In a matter of weeks, the land’s value jumped from $3,500 and $6,500 per acre (its listing prices before the syndicators bought the land in two pieces) to about $20,000 an acre (the price at which the syndicators resold it to their investors) to more than $200,000 an acre (the claimed easement deduction). Once all that was accomplished, most of the partnerships gave away the land, earning one final, much smaller, deduction on its residual value.
The valuations defy common sense, say mining experts, who rejected the stated claims that the parcels could each be developed into highly profitable limestone mines. Dean Saunders, a commercial broker who listed the County Line Ranch for years, says a previous owner tried to sell it in 2008 as a potential mining site for $10,000 an acre, but found no takers. He “realized the economics didn’t justify trying to mine,” says Saunders. He calls the $200,000 per acre appraisal “a farce and a travesty and an abuse of the system.” (Schuler defends the transaction, saying his company relied on “qualified, independent experts” who concluded that “profitable limestone mining operations were feasible.”)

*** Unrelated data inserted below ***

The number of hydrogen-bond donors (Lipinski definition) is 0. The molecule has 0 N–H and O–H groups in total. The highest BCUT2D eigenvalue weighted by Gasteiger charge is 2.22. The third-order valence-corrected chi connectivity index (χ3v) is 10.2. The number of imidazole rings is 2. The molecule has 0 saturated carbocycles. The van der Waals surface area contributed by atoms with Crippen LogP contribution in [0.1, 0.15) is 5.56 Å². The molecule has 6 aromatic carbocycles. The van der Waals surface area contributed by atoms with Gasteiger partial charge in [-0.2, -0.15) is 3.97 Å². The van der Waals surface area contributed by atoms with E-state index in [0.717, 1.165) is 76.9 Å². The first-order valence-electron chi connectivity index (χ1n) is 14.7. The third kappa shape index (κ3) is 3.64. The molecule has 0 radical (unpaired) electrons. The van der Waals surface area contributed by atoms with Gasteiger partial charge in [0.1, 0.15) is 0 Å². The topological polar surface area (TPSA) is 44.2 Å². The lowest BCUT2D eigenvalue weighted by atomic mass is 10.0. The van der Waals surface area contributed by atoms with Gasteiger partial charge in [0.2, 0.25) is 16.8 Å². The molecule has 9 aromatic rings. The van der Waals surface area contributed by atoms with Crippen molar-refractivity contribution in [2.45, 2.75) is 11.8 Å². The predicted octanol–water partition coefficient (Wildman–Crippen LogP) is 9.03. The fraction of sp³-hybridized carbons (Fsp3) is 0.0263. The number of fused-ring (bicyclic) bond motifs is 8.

For his part, Keller calls it a “heck of a project.” He says the area’s avian and amphibian diversity is “amazing” and that the land will also help protect the endangered Florida grasshopper sparrow. “If I can provide habitat for that … I think I’m doing a heck of a good job.”
As Keller’s syndication business mushroomed, so did his conflict with the Land Trust Alliance. Keller blamed the group for growing aversion to the promoters within the conservation community. In 2015, he tried to persuade Chuck Roe, a former Land Trust Alliance executive whom he’d hired as a consultant, to launch a rival trade association. Roe declined. Roe says he recognized that it would be an advocate for syndications, which he calls “horrifying.”